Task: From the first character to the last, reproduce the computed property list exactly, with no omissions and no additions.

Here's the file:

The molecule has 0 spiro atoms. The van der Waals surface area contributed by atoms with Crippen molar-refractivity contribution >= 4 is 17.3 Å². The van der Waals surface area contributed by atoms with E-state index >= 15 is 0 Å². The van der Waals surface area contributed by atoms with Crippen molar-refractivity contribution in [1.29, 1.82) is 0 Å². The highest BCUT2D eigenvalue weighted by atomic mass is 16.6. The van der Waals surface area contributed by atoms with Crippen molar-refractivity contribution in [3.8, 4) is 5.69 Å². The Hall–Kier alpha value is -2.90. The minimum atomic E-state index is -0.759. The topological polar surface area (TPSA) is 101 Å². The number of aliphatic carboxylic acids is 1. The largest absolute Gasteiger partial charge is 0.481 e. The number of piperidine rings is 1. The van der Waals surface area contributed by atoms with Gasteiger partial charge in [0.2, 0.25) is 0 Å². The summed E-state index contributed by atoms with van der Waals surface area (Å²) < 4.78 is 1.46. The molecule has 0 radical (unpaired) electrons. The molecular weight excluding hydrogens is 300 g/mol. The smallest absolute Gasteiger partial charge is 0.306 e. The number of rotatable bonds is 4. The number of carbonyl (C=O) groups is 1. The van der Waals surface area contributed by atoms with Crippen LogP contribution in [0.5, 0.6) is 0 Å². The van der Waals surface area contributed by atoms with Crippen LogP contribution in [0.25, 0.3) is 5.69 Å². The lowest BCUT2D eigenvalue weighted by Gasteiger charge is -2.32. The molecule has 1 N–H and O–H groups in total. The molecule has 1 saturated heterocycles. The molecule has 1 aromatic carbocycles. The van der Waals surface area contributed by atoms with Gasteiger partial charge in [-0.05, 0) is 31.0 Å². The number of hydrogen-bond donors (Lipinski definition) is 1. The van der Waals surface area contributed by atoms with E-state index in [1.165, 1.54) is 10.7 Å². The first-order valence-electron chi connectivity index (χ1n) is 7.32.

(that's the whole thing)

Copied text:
The molecule has 0 spiro atoms. The van der Waals surface area contributed by atoms with Crippen molar-refractivity contribution >= 4 is 17.3 Å². The van der Waals surface area contributed by atoms with E-state index >= 15 is 0 Å². The van der Waals surface area contributed by atoms with Crippen molar-refractivity contribution in [1.29, 1.82) is 0 Å². The highest BCUT2D eigenvalue weighted by atomic mass is 16.6. The van der Waals surface area contributed by atoms with Crippen molar-refractivity contribution in [3.8, 4) is 5.69 Å². The Hall–Kier alpha value is -2.90. The minimum atomic E-state index is -0.759. The topological polar surface area (TPSA) is 101 Å². The number of aliphatic carboxylic acids is 1. The largest absolute Gasteiger partial charge is 0.481 e. The number of piperidine rings is 1. The van der Waals surface area contributed by atoms with Gasteiger partial charge in [0.2, 0.25) is 0 Å². The summed E-state index contributed by atoms with van der Waals surface area (Å²) < 4.78 is 1.46. The molecule has 0 radical (unpaired) electrons. The molecular weight excluding hydrogens is 300 g/mol. The smallest absolute Gasteiger partial charge is 0.306 e. The number of rotatable bonds is 4. The number of carbonyl (C=O) groups is 1. The van der Waals surface area contributed by atoms with Crippen LogP contribution in [0.5, 0.6) is 0 Å². The van der Waals surface area contributed by atoms with Crippen LogP contribution in [0.25, 0.3) is 5.69 Å². The lowest BCUT2D eigenvalue weighted by Gasteiger charge is -2.32. The molecule has 1 N–H and O–H groups in total. The molecule has 1 saturated heterocycles. The molecule has 1 aromatic carbocycles. The van der Waals surface area contributed by atoms with Gasteiger partial charge in [-0.05, 0) is 31.0 Å². The number of hydrogen-bond donors (Lipinski definition) is 1. The van der Waals surface area contributed by atoms with E-state index in [1.165, 1.54) is 10.7 Å². The first-order valence-electron chi connectivity index (χ1n) is 7.32.